Having foreign foods for the very first time can be a scary thing. With foreign ingredients and condiments cooked in completely unfamiliar ways, their strange visual presentations is more than just a matter of curiosity. When put in the stomach that is just as unfamiliar with digesting them as the eyes that see them, it could seriously do some serious bodily harm in matter of hours. And as far as foreign foods go, Indian foods can be especially hard for first time introduction. Their heavy use of exotic spices rarely seen in other cuisines are bound to make some react rather negatively after they hit the stomach.
Saturday, December 24, 2016
Sunday, December 11, 2016
at 1:25 PM
The other day, the author found himself at the street food market of the little highlands town that he calls home. Severe downpours drowned out the streets while he was going for his brunch session on the streets. Thankfully, the market is covered by thatched roof, leaving a whole group of locals stranded under it for a couple of hours. There were some dismay, but little tension among the crowds. All sat down in the foods markets' various stalls, picking up cups of tea, a few pastries, and some newspapers, whiling away the rainy hours with a few chats.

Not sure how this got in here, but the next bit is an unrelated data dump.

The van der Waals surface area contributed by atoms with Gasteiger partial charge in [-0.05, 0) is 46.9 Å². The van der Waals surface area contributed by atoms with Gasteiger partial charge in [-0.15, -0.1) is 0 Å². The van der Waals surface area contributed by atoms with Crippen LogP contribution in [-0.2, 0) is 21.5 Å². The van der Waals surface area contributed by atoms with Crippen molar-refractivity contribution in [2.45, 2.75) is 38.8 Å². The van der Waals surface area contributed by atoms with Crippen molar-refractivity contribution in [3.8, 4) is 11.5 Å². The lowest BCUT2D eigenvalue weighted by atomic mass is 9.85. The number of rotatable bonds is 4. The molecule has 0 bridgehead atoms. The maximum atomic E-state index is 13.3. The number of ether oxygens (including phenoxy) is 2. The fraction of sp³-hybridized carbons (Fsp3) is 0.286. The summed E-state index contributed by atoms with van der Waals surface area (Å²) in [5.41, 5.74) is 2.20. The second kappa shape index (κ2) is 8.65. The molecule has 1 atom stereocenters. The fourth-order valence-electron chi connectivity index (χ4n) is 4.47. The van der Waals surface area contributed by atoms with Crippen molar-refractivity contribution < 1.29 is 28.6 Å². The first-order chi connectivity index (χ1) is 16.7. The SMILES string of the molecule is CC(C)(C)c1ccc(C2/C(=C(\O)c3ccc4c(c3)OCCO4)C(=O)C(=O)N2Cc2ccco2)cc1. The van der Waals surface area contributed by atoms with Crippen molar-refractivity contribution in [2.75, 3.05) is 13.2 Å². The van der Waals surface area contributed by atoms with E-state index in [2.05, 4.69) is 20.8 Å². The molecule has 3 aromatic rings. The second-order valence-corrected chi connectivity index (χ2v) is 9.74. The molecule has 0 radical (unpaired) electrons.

Sunday, December 4, 2016
at 11:58 AM
When the author was still working in an ecommerce startup in Southeast Asia, he was surrounded by a highly optimistic environment for new online businesses there. The logic goes that people who are going online for the very first time are much more open to new technologies that they have not seen before, becoming first adopters of concepts that conservative consumers in the developed world would shun because such technologies goes against their established norms. Emerging markets, through open-mindedness toward new businesses, will make "technological leap" that puts them ahead of the developed world in no time.